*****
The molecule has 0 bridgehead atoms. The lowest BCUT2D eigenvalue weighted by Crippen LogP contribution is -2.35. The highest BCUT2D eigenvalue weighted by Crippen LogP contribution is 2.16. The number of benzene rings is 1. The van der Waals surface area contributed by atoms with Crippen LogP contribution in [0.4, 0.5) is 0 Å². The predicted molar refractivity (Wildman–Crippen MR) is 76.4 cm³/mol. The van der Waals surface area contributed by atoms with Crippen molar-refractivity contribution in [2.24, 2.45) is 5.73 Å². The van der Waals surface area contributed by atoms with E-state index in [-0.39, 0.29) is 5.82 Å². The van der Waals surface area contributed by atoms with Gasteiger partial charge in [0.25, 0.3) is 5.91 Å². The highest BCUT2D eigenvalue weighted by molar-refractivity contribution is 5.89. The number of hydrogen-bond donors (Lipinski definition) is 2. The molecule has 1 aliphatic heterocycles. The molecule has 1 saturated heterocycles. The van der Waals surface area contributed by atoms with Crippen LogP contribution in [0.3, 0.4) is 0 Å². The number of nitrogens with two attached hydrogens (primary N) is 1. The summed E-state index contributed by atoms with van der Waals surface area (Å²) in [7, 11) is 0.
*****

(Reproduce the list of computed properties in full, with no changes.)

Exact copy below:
The molecule has 0 bridgehead atoms. The lowest BCUT2D eigenvalue weighted by Crippen LogP contribution is -2.35. The highest BCUT2D eigenvalue weighted by Crippen LogP contribution is 2.16. The number of benzene rings is 1. The van der Waals surface area contributed by atoms with Crippen LogP contribution in [0.4, 0.5) is 0 Å². The predicted molar refractivity (Wildman–Crippen MR) is 76.4 cm³/mol. The van der Waals surface area contributed by atoms with Crippen molar-refractivity contribution in [2.24, 2.45) is 5.73 Å². The van der Waals surface area contributed by atoms with E-state index in [-0.39, 0.29) is 5.82 Å². The van der Waals surface area contributed by atoms with Gasteiger partial charge in [0.25, 0.3) is 5.91 Å². The highest BCUT2D eigenvalue weighted by molar-refractivity contribution is 5.89. The number of hydrogen-bond donors (Lipinski definition) is 2. The molecule has 1 aliphatic heterocycles. The molecule has 1 saturated heterocycles. The van der Waals surface area contributed by atoms with Crippen LogP contribution in [0.3, 0.4) is 0 Å². The number of nitrogens with two attached hydrogens (primary N) is 1. The summed E-state index contributed by atoms with van der Waals surface area (Å²) in [7, 11) is 0.